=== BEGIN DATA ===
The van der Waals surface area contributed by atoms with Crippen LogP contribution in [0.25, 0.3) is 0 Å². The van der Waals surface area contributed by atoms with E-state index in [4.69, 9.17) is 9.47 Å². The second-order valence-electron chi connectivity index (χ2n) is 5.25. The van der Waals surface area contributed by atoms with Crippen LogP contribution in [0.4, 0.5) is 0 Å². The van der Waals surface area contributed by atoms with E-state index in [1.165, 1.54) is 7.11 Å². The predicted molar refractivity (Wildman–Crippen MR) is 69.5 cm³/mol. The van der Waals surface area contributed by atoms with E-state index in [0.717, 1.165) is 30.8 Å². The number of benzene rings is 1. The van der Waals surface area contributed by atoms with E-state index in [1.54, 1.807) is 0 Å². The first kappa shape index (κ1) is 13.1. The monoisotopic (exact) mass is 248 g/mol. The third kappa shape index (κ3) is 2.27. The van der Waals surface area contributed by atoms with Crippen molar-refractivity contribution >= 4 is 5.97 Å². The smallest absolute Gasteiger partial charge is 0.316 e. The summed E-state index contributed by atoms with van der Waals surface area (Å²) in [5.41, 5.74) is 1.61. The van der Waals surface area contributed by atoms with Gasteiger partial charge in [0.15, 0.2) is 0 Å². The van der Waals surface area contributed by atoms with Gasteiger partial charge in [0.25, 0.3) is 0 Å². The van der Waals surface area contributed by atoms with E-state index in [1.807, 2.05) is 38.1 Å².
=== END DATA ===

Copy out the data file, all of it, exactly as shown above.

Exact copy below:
The van der Waals surface area contributed by atoms with Crippen LogP contribution in [0.25, 0.3) is 0 Å². The van der Waals surface area contributed by atoms with E-state index in [4.69, 9.17) is 9.47 Å². The second-order valence-electron chi connectivity index (χ2n) is 5.25. The van der Waals surface area contributed by atoms with Crippen LogP contribution in [0.4, 0.5) is 0 Å². The van der Waals surface area contributed by atoms with E-state index in [1.165, 1.54) is 7.11 Å². The predicted molar refractivity (Wildman–Crippen MR) is 69.5 cm³/mol. The van der Waals surface area contributed by atoms with E-state index in [0.717, 1.165) is 30.8 Å². The number of benzene rings is 1. The van der Waals surface area contributed by atoms with E-state index in [1.54, 1.807) is 0 Å². The first kappa shape index (κ1) is 13.1. The monoisotopic (exact) mass is 248 g/mol. The third kappa shape index (κ3) is 2.27. The van der Waals surface area contributed by atoms with Crippen molar-refractivity contribution >= 4 is 5.97 Å². The smallest absolute Gasteiger partial charge is 0.316 e. The summed E-state index contributed by atoms with van der Waals surface area (Å²) in [5.41, 5.74) is 1.61. The van der Waals surface area contributed by atoms with Gasteiger partial charge in [0.15, 0.2) is 0 Å². The van der Waals surface area contributed by atoms with Gasteiger partial charge in [0.25, 0.3) is 0 Å². The van der Waals surface area contributed by atoms with E-state index in [1.807, 2.05) is 38.1 Å².